Progress Against Peanut Allergies
Oral Immunotherapy May Desensitize Allergic Children; Skin Test May Predict Who Will Outgrow
WebMD News Archive
The Remission Study
Allen and her colleagues followed 267 children with peanut allergies, some for years, to see if the size of the wheal over time could predict remission.
The children entered the study at an average age of 14 months -- the time when most infants first show peanut sensitivity, Allen says.
"We looked at the size of the skin prick wheal and followed them," Allen says. Once the size of the wheal that came after a prick fell sufficiently, the scientists would give a food challenge to see if the child had outgrown the allergy.
"We found that 20% of them outgrew it by 5 years of age,'' Allen says.
"We found the best predictor of remission was a falling skin prick test ... every year the reaction got a little smaller," she says.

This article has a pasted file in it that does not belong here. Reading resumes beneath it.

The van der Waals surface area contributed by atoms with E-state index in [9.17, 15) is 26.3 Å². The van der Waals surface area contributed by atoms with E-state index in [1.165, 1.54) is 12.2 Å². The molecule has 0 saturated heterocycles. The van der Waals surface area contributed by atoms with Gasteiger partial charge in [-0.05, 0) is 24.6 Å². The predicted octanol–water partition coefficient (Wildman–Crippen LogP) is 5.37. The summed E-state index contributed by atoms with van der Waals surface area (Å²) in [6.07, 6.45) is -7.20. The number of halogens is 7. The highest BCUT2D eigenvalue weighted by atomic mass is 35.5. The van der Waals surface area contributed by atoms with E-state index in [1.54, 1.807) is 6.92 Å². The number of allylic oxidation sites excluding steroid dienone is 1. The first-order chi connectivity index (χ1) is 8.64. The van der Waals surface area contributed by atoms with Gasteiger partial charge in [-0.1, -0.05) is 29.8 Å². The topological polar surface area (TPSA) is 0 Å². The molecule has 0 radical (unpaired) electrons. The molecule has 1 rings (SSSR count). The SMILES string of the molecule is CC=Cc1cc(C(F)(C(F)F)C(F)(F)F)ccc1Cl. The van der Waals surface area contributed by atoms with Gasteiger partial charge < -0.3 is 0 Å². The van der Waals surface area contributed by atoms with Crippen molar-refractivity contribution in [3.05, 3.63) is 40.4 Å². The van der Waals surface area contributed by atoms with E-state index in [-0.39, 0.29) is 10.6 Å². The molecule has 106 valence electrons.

The size of the wheal when children are younger can predict remission, too, Allen says.
"If the skin prick wheal is greater than 6 millimeters before 2 years of age, they are 1.5 times less likely to become tolerant," she tells WebMD.
The severity of the initial reaction, however, did not predict tolerance. "Kids with severe initial reactions are as likely to outgrow it," she says, as those whose first reaction was milder.
The results offer valuable information not just for parents whose children do outgrow it, she says, but also for those whose children are not likely to and therefore may need closer follow-up.